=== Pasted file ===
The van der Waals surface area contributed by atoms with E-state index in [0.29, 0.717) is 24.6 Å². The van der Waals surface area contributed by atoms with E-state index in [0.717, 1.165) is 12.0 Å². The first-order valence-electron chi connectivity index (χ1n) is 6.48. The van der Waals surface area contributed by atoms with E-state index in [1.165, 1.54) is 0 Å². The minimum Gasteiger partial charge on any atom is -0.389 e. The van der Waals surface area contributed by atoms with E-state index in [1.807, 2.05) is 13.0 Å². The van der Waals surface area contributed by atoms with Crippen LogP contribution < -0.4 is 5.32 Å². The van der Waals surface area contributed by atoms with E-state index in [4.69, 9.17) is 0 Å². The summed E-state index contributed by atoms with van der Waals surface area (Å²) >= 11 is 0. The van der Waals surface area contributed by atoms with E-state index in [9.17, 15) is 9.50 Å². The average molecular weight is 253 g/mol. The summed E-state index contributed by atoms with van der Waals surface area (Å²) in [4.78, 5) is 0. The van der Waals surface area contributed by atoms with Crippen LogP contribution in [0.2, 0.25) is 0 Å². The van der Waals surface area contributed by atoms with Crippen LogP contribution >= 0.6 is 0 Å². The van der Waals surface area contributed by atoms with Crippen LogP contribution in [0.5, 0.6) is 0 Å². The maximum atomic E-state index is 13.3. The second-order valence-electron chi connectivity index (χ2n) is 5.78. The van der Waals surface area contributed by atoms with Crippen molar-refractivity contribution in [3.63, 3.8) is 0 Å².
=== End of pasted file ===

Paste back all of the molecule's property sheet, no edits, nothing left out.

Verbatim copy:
The van der Waals surface area contributed by atoms with E-state index in [0.29, 0.717) is 24.6 Å². The van der Waals surface area contributed by atoms with E-state index in [0.717, 1.165) is 12.0 Å². The first-order valence-electron chi connectivity index (χ1n) is 6.48. The van der Waals surface area contributed by atoms with E-state index in [1.165, 1.54) is 0 Å². The minimum Gasteiger partial charge on any atom is -0.389 e. The van der Waals surface area contributed by atoms with E-state index in [1.807, 2.05) is 13.0 Å². The van der Waals surface area contributed by atoms with Crippen LogP contribution < -0.4 is 5.32 Å². The van der Waals surface area contributed by atoms with E-state index in [4.69, 9.17) is 0 Å². The summed E-state index contributed by atoms with van der Waals surface area (Å²) >= 11 is 0. The van der Waals surface area contributed by atoms with E-state index in [9.17, 15) is 9.50 Å². The average molecular weight is 253 g/mol. The summed E-state index contributed by atoms with van der Waals surface area (Å²) in [4.78, 5) is 0. The van der Waals surface area contributed by atoms with Crippen LogP contribution in [0.2, 0.25) is 0 Å². The van der Waals surface area contributed by atoms with Crippen LogP contribution >= 0.6 is 0 Å². The van der Waals surface area contributed by atoms with Crippen LogP contribution in [0.5, 0.6) is 0 Å². The maximum atomic E-state index is 13.3. The second-order valence-electron chi connectivity index (χ2n) is 5.78. The van der Waals surface area contributed by atoms with Crippen molar-refractivity contribution in [3.63, 3.8) is 0 Å².